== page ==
“The word power itself is sort of this dirty word. We don’t like to talk about it, we don’t like to name it–it seems unseemly. And yet, if you don’t understand how power works–what it is, how it flows, who has access to it, who does not–you are essentially being acted upon.”
In this brief mid-year reflection, I realize that I need to talk about this goal, too. Not only because my growth thus far is in no way less valuable than other goals, but because I believe it’s important to have more productive conversations about power. Conversations that are entwined with agency and citizenship.
Here are some of the places this goal has taken me so far this year:
Joining our local bicycle committee
Creating a 10-page local bike parking guide including education, a discount I’ve secured with a bike rack company, and recommendations/specs
Leading an active transportation tour with elected officials
Reading our city’s General Plan, & otherwise learning more about the direction our city is headed (or hoping to head)
Submitting digital feedback on local policy issues for the first time
Attending city meetings for the first time
Speaking before the City Council and Planning Commission
Joining the PTA board for our local school
Starting weekly bike ride for moms
Creating and sharing graphics across city social media pages (examples below)
Some of these have had more community impact than others, but that’s not the important part of my goal. What’s important is that all of them have made a profound impact on me and on my family. I am learning so much about a community I love dearly, and have started to see how I can better be of service. My kids are learning more about how our city works and how we can get to know our neighbors.
I hope that as I continue to learn and grow this year, I will continue to gain lessons that I can also carry with me into the classroom to help my students to better understand their own power within our community (agency), and to take meaningful, relevant action (citizenship).
As I have begun volunteering with our local bicycle committee, I have been amazed at the many ways other volunteers have made an impact on our city. But despite progress, it is with great sorrow that I learned a teen I used to teach was recently killed while crossing the street in my old neighborhood.
This tragedy has strengthened my resolve to contribute however possible. As I work toward clarity and purpose, I have found myself yet again on another iteration of the design thinking cycle, this time with my commitment toward better design. Here’s what it currently looks like:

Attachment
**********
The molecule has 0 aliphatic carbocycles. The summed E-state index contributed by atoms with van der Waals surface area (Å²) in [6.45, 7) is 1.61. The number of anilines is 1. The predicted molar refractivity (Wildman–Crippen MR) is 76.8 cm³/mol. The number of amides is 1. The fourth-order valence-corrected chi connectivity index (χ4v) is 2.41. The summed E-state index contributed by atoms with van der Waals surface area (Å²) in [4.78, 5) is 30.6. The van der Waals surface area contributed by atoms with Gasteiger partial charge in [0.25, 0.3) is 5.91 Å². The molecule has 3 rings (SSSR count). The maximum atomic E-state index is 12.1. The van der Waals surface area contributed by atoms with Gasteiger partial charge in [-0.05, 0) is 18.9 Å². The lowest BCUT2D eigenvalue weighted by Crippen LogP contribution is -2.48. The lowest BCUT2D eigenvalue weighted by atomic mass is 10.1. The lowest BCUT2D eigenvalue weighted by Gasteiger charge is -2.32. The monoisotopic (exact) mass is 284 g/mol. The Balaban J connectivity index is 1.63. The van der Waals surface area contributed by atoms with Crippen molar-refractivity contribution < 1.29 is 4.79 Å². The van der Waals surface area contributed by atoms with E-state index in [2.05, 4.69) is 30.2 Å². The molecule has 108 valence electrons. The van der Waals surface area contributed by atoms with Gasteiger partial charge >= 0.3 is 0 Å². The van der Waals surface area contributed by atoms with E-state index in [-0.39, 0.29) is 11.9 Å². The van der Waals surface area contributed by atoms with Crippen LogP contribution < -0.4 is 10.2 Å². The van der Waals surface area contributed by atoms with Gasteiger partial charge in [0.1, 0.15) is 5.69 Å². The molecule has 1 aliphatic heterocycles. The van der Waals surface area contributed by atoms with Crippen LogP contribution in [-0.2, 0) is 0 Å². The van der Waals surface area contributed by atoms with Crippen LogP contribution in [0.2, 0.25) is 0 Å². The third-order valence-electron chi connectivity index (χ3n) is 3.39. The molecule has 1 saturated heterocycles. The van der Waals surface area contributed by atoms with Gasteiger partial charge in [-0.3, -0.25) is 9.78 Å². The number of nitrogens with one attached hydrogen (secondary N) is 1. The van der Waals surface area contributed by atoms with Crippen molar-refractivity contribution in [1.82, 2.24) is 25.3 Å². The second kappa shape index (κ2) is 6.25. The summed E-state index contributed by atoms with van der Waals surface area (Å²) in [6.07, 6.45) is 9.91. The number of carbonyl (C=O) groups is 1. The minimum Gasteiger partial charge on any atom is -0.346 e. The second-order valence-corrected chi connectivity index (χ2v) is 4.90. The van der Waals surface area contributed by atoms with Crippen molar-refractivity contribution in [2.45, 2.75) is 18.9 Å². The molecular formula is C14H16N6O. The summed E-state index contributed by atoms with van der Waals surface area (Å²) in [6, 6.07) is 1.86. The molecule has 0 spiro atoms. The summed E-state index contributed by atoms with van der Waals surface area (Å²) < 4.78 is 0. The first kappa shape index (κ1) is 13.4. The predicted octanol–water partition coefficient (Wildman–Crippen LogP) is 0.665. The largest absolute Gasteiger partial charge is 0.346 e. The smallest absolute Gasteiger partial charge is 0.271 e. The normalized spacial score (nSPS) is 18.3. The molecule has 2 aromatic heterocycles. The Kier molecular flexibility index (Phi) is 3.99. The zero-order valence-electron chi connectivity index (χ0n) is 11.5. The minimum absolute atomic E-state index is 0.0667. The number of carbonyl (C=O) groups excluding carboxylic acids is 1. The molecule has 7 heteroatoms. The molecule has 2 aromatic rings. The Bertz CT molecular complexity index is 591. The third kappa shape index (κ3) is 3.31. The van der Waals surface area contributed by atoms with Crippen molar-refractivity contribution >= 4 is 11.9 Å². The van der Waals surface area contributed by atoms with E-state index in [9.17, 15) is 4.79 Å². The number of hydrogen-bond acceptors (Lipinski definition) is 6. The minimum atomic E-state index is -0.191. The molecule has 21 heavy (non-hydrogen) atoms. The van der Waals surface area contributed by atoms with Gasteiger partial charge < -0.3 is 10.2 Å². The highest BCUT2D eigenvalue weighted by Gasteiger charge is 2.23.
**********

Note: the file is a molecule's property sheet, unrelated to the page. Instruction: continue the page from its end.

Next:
Look, Listen, & Learn:
As I have renewed my research efforts, I have sadly uncovered direct opposition to design when it comes to taking measures to make room for all people using our streets.
For instance, last summer a local paper ran a report with the tone that pedestrians “assuming right-of-way” are foolishly getting themselves hurt and killed:
“UDOT director of Traffic and Safety, says 94 percent of crashes are a “behavior decision,” not a road design. None of it matters if pedestrians don’t take advantage of safety features or if drivers are distracted or blow past them.” (Source)
Yet in the wake of this tragedy, a common response has been a demand to know more about how design can improve that road’s safety. Residents of the neighborhood even state that far from serving them, the surrounding roads have functioned as walls, compelling them to drive rather than walk even 2 blocks to the local rec center to stay safe.
This has led to more in-depth investigation into Complete Streets policies, one of which is currently being considered in my city.
Ask Tons of Questions:
What do Complete Streets mean?
What do Complete Streets not mean?
What are the costs of Complete Streets policies?
What are the obstacles in designing roads that permit all people to freely and safely navigate their communities (not just bicyclists, but pedestrians, people in wheelchairs, children on scooters, etc.)?
What has been the impact of Complete Streets in other parts of the country?
How do Complete Streets impact local economies, in addition to health, safety and environmental factors?
Understand the Process or Problem:
In response to my many questions, my research has been expanded to a more in-depth understanding of Complete Streets, including these informative videos from Streetfilms: